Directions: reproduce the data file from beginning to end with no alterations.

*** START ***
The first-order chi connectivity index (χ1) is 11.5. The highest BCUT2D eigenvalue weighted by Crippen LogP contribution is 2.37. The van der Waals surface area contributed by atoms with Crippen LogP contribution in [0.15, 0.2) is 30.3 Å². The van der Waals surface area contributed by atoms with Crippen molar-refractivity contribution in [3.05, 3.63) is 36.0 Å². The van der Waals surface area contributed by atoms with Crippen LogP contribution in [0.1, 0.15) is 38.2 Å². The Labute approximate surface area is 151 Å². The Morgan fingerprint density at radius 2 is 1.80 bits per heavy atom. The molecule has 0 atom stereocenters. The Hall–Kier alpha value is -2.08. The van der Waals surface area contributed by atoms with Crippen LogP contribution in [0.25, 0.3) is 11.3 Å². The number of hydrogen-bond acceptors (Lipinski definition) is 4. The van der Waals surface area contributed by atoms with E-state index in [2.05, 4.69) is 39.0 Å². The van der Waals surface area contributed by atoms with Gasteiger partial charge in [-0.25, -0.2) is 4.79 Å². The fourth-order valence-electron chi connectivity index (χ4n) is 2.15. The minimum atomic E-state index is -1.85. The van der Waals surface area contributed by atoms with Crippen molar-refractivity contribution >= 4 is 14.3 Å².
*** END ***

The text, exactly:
The first-order chi connectivity index (χ1) is 11.5. The highest BCUT2D eigenvalue weighted by Crippen LogP contribution is 2.37. The van der Waals surface area contributed by atoms with Crippen LogP contribution in [0.15, 0.2) is 30.3 Å². The van der Waals surface area contributed by atoms with Crippen molar-refractivity contribution in [3.05, 3.63) is 36.0 Å². The van der Waals surface area contributed by atoms with Crippen LogP contribution in [0.1, 0.15) is 38.2 Å². The Labute approximate surface area is 151 Å². The Morgan fingerprint density at radius 2 is 1.80 bits per heavy atom. The molecule has 0 atom stereocenters. The Hall–Kier alpha value is -2.08. The van der Waals surface area contributed by atoms with Crippen LogP contribution in [0.25, 0.3) is 11.3 Å². The number of hydrogen-bond acceptors (Lipinski definition) is 4. The van der Waals surface area contributed by atoms with E-state index in [2.05, 4.69) is 39.0 Å². The van der Waals surface area contributed by atoms with Gasteiger partial charge in [-0.25, -0.2) is 4.79 Å². The fourth-order valence-electron chi connectivity index (χ4n) is 2.15. The minimum atomic E-state index is -1.85. The van der Waals surface area contributed by atoms with Crippen molar-refractivity contribution >= 4 is 14.3 Å².